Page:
Jack Lemmon, one of America's most gifted actors, has made a career of portraying men torn by the conflicts of work. In "The Apartment" (1960), he is an ambitious young executive plotting advancement by making his apartment available to his superiors, who use it for a string of affairs. By 1973, in "Save the Tiger," Lemmon is a small-time clothing manufacturer who confronts the choice of going bankrupt or raising needed cash by burning one of his factories and collecting the insurance. In 1979, Lemmon plays the manager of a nuclear plant in "The China Syndrome" who locks himself in the plant's control room rather than let the utility run the reactor at full capacity, a decision he believes will bring catastrophe.
What makes Lemmon so convincing in all these roles is that he is not a natural rebel. He longs for conventional success but, at a certain point, no longer is willing to play by the established rules. In "The Apartment," he falls in love with the personnel director's mistress and, ultimately, won't allow himself to be used: he reclaims his apartment key and loses his promotion. In "The China Syndrome," he gets shot for his convictions, and the small businessman of "Save the Tiger" decides that survival (and arson) must prevail over conventional boyhood standards of morality.
All this is a very roundabout -- and ultimately relevant, we hope -- way of reflecting upon Big Business Day and the questions it unavoidably raises about the nature of the individual's place in the economic system.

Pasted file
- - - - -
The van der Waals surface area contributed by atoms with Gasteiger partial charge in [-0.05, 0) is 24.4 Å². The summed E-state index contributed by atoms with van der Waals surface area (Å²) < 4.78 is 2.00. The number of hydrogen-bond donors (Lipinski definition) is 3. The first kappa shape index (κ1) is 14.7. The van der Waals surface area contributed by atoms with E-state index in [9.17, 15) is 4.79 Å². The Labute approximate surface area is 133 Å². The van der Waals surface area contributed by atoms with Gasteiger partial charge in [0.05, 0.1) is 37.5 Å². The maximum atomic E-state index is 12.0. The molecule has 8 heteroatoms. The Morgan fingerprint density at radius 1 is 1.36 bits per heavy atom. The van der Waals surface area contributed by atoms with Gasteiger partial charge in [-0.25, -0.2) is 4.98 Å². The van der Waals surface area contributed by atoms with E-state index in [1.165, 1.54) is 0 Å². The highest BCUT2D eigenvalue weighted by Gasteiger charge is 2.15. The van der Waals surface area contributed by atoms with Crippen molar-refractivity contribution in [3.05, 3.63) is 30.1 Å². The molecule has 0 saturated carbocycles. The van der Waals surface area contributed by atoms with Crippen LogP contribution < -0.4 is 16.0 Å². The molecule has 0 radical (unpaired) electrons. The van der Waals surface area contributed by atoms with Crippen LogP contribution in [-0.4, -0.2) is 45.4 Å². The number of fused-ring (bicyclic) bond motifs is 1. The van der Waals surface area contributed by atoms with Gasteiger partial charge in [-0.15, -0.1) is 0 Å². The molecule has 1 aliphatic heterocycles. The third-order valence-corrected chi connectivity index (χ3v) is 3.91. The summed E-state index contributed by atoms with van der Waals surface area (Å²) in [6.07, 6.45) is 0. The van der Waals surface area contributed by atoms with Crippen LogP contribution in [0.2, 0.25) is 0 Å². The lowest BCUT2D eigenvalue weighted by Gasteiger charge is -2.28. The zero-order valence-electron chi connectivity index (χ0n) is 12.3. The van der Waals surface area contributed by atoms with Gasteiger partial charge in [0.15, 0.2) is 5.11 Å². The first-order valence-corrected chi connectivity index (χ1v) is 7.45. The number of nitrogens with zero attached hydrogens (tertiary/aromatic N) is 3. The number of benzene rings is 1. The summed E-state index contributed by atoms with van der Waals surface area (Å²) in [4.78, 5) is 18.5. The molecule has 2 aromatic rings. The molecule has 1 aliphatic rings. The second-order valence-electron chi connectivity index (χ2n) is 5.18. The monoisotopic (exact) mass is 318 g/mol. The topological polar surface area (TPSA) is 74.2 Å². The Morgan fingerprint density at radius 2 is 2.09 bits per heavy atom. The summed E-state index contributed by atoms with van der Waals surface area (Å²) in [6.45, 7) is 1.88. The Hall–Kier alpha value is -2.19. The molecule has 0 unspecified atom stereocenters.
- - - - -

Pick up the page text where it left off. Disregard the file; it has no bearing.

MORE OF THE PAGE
You might have missed Big Business Day, which would more aptly have been called Anti-Big Business Day and was (generally speaking) another Ralph Nader Production. As a media event, it didn't receive all that much attention. That alone tells you something. Despite the persistent hostility of many intellectuals, public attitudes toward business are increasely ambivalent. Opinion polls show that although the public isn't keen on Big Business, it is even less keen on Big Government and Big Labor.
What people instinctively recognize is that corporations have changed significantly in the past 50 years. Although the conflict between capital and labor hasn't disappeared, it is considerably muted. Gone are the most violent labor management confrontations. Two industries where conflict was most bitter, steel and autos, have accommodated themselves to powerful unions. The iron law of wages virtually has been repealed; most corporations follow pay practices that roughly attempt to keep workers even with inflation.
Increasingly, corporations serve as miniwelfare organizations, doing the things that individuals once expected to do for themselves: saving for retirement, paying health costs and, in some cases, tending children in day-care centers. For major corporations, fringe benefits now account for as much as one-third of labor costs. And, of course, there is heavy government regulation of corporate behavior: of employment practices, of pollution, of advertising truthfulness, of safety in the work place and, in some cases, of the quality of products.
Most of this change has come reluctantly, and none of it means that corporations suddenly have turned into philanthropies. But compared with 50, or even 25, years ago, their power is considerably diminished and their humanity substantially increased.